Dr. Curtis Edson, co-PI, is a retired Army Engineer Officer with a passion for the environment and geospatial information science. He has served in most regions of the United States and globally in Honduras, Korea, Germany, Bosnia-Herzegovina and Afghanistan. The last several years of his Army career was spent teaching geospatial information science at the United States Military Academy, West Point. He recently accepted a tenure track remote sensing assistant professor position in the School of Forest Resources and Environmental Science at Michigan Technological University.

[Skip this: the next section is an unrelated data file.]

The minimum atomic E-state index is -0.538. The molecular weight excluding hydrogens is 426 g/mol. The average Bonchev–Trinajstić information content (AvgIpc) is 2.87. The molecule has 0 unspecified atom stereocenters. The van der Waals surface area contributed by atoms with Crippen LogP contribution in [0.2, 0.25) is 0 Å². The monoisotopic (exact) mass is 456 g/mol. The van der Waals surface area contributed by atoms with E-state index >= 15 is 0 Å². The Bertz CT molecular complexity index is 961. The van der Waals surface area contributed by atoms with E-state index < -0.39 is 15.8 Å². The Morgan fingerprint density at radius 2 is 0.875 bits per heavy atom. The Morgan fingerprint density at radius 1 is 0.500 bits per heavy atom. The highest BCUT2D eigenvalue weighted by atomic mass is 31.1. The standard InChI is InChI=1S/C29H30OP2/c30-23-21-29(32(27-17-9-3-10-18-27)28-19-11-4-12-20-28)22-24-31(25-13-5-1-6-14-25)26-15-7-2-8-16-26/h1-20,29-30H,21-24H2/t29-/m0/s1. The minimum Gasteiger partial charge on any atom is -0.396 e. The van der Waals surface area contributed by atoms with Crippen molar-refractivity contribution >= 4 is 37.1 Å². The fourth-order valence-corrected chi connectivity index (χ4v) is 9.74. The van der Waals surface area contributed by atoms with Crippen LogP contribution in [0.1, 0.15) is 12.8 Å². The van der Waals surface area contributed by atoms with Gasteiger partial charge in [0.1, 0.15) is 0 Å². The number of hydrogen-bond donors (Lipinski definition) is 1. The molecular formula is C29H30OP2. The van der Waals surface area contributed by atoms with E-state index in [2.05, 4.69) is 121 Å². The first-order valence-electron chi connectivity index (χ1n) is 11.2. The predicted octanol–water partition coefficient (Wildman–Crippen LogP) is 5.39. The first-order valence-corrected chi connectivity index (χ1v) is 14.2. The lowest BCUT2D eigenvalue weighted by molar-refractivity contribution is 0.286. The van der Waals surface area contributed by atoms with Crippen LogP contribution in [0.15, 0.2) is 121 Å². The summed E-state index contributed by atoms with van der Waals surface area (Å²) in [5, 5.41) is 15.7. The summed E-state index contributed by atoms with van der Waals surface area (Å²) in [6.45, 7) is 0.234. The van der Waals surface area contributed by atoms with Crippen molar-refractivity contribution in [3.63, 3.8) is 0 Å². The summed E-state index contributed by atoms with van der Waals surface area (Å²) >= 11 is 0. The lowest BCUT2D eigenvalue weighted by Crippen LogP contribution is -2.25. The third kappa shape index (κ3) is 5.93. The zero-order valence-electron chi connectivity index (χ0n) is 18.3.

Why the transition from the military to environmental research?
As a child I was introduced to the environment through backpacking and camping in the Sierra Nevada. I was fortunate to maintain my environmental passion through academia. While earning my doctorate and studying the use of Light Detection and Ranging (LiDAR) for measuring forest biomass, I took two fateful elective courses: one a forest policy class, the focus of which was on the Endangered Species Act and wolves; and the other a course on trophic cascades. Later, while serving in combat in Afghanistan a friend sent me pivotal books to read (escape) on biogeography and mammal ecology. The fuse was lit igniting my ambition and dedicating my life to environmental and geospatial research.